ITS PASSION CANNOT BE OVERSTATED. ITS POWER MUST NOT BE OVERLOOKED.
It’s been said that Arthur Miller originally envisioned Willy Loman as a smaller man in size than was usually played on stage. This TV movie, Volker Schlöndorff’s first American project, became Miller and Dustin Hoffman’s chance to give us a slightly different Loman, far from a hulking figure but still a commanding presence in his family. The film closely follows the play and much like the 1951 adaptation it moves impressively between the cinematic and the theatrical; the production design is both dark and explosively colorful at times. Hoffman and John Malkovich are brilliant, their characters trapped in a struggle over the American dream.
1985-U.S. 136 min. Color. Produced by Robert F. Colesberry. Directed by Volker Schlöndorff. Teleplay, Play: Arthur Miller. Cinematography: Michael Ballhaus. Cast: Dustin Hoffman (Willy Loman), John Malkovich (Biff Loman), Kate Reid (Linda Loman), Stephen Lang, Charles Durning, David S. Chandler… Linda Kozlowski.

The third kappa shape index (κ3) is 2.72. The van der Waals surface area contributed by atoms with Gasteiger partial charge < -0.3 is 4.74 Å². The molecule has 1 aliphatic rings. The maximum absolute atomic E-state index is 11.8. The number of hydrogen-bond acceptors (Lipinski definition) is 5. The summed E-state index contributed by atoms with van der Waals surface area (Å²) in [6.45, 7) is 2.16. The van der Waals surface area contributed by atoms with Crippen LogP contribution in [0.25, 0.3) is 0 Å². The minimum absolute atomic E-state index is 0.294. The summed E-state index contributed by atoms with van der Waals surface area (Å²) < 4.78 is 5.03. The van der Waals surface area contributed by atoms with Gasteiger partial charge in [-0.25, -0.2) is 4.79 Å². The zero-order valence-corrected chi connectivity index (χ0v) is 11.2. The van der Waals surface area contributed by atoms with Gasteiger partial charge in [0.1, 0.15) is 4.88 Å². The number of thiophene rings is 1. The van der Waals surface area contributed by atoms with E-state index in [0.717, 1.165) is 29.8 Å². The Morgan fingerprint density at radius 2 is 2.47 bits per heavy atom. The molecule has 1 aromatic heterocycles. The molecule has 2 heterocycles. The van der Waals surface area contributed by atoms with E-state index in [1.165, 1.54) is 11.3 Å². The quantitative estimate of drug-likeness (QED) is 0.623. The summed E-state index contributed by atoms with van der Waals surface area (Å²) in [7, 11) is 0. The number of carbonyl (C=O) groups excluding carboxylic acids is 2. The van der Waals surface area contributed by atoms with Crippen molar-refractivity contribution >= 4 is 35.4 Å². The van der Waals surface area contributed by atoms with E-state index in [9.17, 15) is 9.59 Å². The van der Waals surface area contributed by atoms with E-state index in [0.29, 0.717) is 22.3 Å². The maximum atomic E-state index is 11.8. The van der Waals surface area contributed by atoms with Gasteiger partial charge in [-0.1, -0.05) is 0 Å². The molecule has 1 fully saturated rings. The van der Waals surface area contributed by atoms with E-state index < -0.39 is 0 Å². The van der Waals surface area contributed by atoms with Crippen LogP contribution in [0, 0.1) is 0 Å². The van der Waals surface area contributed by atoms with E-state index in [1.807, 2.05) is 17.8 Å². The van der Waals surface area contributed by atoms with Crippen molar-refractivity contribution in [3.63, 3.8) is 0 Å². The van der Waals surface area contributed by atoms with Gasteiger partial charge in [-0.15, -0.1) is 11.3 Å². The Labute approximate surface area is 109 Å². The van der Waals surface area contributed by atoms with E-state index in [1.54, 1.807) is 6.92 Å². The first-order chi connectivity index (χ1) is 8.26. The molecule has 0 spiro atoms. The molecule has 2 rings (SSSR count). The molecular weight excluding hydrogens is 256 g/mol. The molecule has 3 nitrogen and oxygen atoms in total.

Trivia: Released in theaters in many countries. Ed Harris was reportedly considered for the part of Biff.
Emmys: Outstanding Actor (Hoffman), Supporting Actor (Malkovich). Golden Globe: Best Actor (Hoffman).
Last word: “At the end of [my first meeting with Dustin Hoffman], when we left, he said, ‘And by the way, you know, I loved Mephisto.’ (chuckles) And at that moment, I understood. ‘No, no, no, you are mistaken, I’m the one who did Tin Drum.’ He said, ‘Oh!’ I asked, ‘Did you see it?’ ‘No.’ (laughs) Never mind. Anyhow at this point I was not eager yet to do the Salesman. It didn’t seem obvious to me that I, as a German, should be shooting this piece of Americana. But it turned out right. Often others know better what you should do. Half of the movies I absolutely wanted to make were a mistake. But the movies that came to me through people who said, ‘You’ve got to do this, this is for you,’ unfortunately they were right.” (Schlöndorff, Creative Armenia)